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Whistleblowers Face Challenges in Addition to Backlash in the Workplace

WhistleblowerDiscovering workplace wrongdoing can lead to stress, but there are protections in place that prevent the backlash against you for accusing your employer of breaking the law. Unfortunately, these protections only go so far and many whistleblowers find themselves mired in stress and anxiety when faced with the decision to report wrongdoing against their employer.

Luckily, people familiar with the toll whistleblowing takes on an individual are speaking out and there is reason to believe the judicial system has begun to address the emotional aspects of taking on this role.

If you’ve determined someone in your workplace is breaking the law and you believe it would be appropriate to blow the whistle on the illegal activities going on, what should you know about protecting your own emotional well-being?

Whistleblowers Face Risk of Depression, Anxiety, and More

Research has shown that people who took action to blow the whistle against wrongdoing by their employers suffered from depression, panic attacks, and anxiety at a higher rate than their peers. There is also evidence whistleblowers face a higher risk of relying on alcohol and cigarettes to get them through the stress of speaking out.

You can read more about”>the link between anxiety and alcohol consumption here.

Of course, that’s not to say that everyone who takes action will turn to alcohol or another vice to cope, but there’s no denying whistleblowing will put you under extra stress. The good news is you could be eligible for compensation related to the stress you face when doing the right thing and reporting the illegal actions of your employer.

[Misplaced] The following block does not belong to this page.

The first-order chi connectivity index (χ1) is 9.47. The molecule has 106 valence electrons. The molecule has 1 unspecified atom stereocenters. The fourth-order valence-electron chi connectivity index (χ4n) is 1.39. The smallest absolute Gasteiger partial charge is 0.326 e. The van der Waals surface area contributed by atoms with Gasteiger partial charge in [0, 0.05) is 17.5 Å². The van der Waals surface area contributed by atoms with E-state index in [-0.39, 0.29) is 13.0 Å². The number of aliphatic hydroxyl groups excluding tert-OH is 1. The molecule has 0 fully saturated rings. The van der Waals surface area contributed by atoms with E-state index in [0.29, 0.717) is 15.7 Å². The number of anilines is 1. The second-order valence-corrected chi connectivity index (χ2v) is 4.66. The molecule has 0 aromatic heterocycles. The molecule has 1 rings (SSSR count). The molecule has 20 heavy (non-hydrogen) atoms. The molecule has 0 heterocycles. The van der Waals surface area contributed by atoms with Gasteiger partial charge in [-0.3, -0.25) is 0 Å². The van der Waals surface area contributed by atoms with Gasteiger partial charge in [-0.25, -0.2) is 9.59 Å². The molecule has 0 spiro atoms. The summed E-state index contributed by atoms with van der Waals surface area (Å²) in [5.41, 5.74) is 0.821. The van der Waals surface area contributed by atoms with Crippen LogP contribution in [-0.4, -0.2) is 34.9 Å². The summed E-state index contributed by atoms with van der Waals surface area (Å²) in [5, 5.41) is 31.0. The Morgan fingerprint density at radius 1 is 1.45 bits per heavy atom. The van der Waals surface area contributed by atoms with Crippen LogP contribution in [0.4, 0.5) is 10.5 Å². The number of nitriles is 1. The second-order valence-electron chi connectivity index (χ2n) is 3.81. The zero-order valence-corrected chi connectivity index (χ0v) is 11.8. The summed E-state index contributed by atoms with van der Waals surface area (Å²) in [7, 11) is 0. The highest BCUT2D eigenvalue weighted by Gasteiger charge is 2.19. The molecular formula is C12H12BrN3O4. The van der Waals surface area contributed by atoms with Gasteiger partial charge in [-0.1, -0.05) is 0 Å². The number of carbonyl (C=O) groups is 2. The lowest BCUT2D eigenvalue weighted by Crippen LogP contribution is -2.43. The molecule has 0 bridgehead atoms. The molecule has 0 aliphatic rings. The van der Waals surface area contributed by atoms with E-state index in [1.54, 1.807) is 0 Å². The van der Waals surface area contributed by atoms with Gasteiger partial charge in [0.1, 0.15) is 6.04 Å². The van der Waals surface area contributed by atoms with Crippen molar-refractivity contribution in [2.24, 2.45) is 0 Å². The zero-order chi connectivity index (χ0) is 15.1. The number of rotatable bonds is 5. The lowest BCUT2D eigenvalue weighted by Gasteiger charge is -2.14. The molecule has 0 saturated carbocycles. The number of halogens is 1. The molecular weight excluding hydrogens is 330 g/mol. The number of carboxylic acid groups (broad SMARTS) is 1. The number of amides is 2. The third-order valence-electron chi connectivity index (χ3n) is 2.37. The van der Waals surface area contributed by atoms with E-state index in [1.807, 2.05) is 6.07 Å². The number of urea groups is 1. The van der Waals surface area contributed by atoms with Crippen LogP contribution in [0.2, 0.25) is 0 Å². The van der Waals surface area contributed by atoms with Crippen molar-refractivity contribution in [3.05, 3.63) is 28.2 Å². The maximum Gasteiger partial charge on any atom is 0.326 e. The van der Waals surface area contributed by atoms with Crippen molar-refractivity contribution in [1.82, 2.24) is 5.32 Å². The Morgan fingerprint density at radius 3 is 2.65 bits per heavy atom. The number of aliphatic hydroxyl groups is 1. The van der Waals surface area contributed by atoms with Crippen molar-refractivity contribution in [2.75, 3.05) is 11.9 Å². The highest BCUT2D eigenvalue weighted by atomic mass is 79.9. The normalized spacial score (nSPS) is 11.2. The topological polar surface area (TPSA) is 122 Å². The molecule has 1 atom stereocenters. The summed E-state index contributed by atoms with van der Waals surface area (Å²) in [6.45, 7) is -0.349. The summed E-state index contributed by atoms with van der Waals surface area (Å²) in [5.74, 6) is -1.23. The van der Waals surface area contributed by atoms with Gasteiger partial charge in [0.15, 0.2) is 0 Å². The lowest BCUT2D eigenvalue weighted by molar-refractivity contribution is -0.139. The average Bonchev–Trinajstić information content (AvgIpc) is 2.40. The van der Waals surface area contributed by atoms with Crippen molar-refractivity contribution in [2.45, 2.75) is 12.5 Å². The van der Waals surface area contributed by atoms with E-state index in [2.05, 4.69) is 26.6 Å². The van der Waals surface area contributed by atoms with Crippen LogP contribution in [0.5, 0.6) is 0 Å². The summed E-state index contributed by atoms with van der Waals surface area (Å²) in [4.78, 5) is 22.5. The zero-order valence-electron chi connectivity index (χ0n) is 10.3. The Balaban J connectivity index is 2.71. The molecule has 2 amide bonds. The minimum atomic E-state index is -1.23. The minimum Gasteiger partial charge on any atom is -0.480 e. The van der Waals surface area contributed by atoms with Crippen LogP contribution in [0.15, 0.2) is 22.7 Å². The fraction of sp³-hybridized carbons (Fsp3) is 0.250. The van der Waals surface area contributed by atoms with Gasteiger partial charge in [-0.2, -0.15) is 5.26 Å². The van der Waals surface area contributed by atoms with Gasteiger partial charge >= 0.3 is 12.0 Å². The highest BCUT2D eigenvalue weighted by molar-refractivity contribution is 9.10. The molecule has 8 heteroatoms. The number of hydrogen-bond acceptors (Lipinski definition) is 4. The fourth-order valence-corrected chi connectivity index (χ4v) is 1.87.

Proving Emotional Duress is a Challenge

It can be tough to prove emotional duress but more and more these days, judges and juries are taking the emotional toll of whistleblowing into account.

In March 2018, a $3.2 million award for a whistleblower – half of which was awarded for emotional distress - was upheld by the Pennsylvania Supreme Court. Both the plaintiff and his wife described what he’d gone through when he called attention to the wrongdoing of his employer and testified about the humiliation he felt when he was fired for whistleblowing. He claimed the events had caused months of anguish and difficulty sleeping, and affected his self-esteem and his confidence in providing for his family.

According to the court’s ruling, it was reasonable to assume the plaintiff’s emotional status was directly linked to the employer’s backlash and the economic stress caused by the man’s firing.

This was the first time a court’s ruling officially acknowledged that non-economic damages were available in whistleblowing cases.

Other rulings have failed to acknowledge the emotional toll of whistleblowing and the legal system is still working out just how to weigh the stress whistleblowing causes an employee. Not to mention, it can be difficult to prove emotional distress and to put a dollar amount on them in any case.

Potential for Emotional Distress Shouldn’t Stop You from Doing the Right Thing

If you’ve taken action against your employer and doing the right thing has taken its toll on you, you are not alone. It’s also common for someone to question whether or not they want to speak out about wrongdoing doing because of the backlash that could occur.

If you’re struggling with these issues, we want to help. We’ll discuss your situation with you and help you protect your rights under whistleblower laws. And if you suffer emotionally because of your actions, we can help with that too.

For more information or to discuss an instance of whistleblowing with a professional, contact New York Employment Attorneys Borrelli & Associates, P.L.L.C. for more information.

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